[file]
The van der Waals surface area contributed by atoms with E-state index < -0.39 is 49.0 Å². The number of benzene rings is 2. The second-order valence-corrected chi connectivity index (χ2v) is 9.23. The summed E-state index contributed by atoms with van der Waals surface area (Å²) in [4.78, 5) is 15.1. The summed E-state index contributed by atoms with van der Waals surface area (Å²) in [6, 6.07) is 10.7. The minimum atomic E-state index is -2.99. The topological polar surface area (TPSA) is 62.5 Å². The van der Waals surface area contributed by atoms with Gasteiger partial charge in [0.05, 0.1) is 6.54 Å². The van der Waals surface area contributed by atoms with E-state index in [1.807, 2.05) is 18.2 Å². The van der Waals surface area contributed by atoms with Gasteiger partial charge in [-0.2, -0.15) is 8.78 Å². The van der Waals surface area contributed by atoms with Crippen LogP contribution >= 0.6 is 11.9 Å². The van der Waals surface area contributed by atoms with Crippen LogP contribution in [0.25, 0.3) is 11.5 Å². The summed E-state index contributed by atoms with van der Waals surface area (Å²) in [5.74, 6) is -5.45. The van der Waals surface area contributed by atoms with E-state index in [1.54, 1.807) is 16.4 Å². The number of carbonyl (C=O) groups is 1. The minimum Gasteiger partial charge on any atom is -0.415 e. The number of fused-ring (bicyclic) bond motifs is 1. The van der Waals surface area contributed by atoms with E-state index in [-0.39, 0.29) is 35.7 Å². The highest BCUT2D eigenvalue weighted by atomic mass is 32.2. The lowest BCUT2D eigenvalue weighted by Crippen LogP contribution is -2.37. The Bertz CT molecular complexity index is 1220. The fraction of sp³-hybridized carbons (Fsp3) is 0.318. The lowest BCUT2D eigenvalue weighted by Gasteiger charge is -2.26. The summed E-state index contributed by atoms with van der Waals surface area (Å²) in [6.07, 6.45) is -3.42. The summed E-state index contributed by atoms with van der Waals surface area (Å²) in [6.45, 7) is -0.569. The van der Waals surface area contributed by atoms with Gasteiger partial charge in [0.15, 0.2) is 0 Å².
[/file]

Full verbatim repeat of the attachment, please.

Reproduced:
The van der Waals surface area contributed by atoms with E-state index < -0.39 is 49.0 Å². The number of benzene rings is 2. The second-order valence-corrected chi connectivity index (χ2v) is 9.23. The summed E-state index contributed by atoms with van der Waals surface area (Å²) in [4.78, 5) is 15.1. The summed E-state index contributed by atoms with van der Waals surface area (Å²) in [6, 6.07) is 10.7. The minimum atomic E-state index is -2.99. The topological polar surface area (TPSA) is 62.5 Å². The van der Waals surface area contributed by atoms with Gasteiger partial charge in [0.05, 0.1) is 6.54 Å². The van der Waals surface area contributed by atoms with E-state index in [1.807, 2.05) is 18.2 Å². The van der Waals surface area contributed by atoms with Gasteiger partial charge in [-0.2, -0.15) is 8.78 Å². The van der Waals surface area contributed by atoms with Crippen LogP contribution >= 0.6 is 11.9 Å². The van der Waals surface area contributed by atoms with Crippen LogP contribution in [0.25, 0.3) is 11.5 Å². The summed E-state index contributed by atoms with van der Waals surface area (Å²) in [5.74, 6) is -5.45. The van der Waals surface area contributed by atoms with E-state index in [1.54, 1.807) is 16.4 Å². The number of carbonyl (C=O) groups is 1. The minimum Gasteiger partial charge on any atom is -0.415 e. The number of fused-ring (bicyclic) bond motifs is 1. The van der Waals surface area contributed by atoms with E-state index in [-0.39, 0.29) is 35.7 Å². The highest BCUT2D eigenvalue weighted by atomic mass is 32.2. The lowest BCUT2D eigenvalue weighted by Crippen LogP contribution is -2.37. The Bertz CT molecular complexity index is 1220. The fraction of sp³-hybridized carbons (Fsp3) is 0.318. The lowest BCUT2D eigenvalue weighted by Gasteiger charge is -2.26. The summed E-state index contributed by atoms with van der Waals surface area (Å²) in [6.07, 6.45) is -3.42. The summed E-state index contributed by atoms with van der Waals surface area (Å²) in [6.45, 7) is -0.569. The van der Waals surface area contributed by atoms with Gasteiger partial charge in [0.15, 0.2) is 0 Å².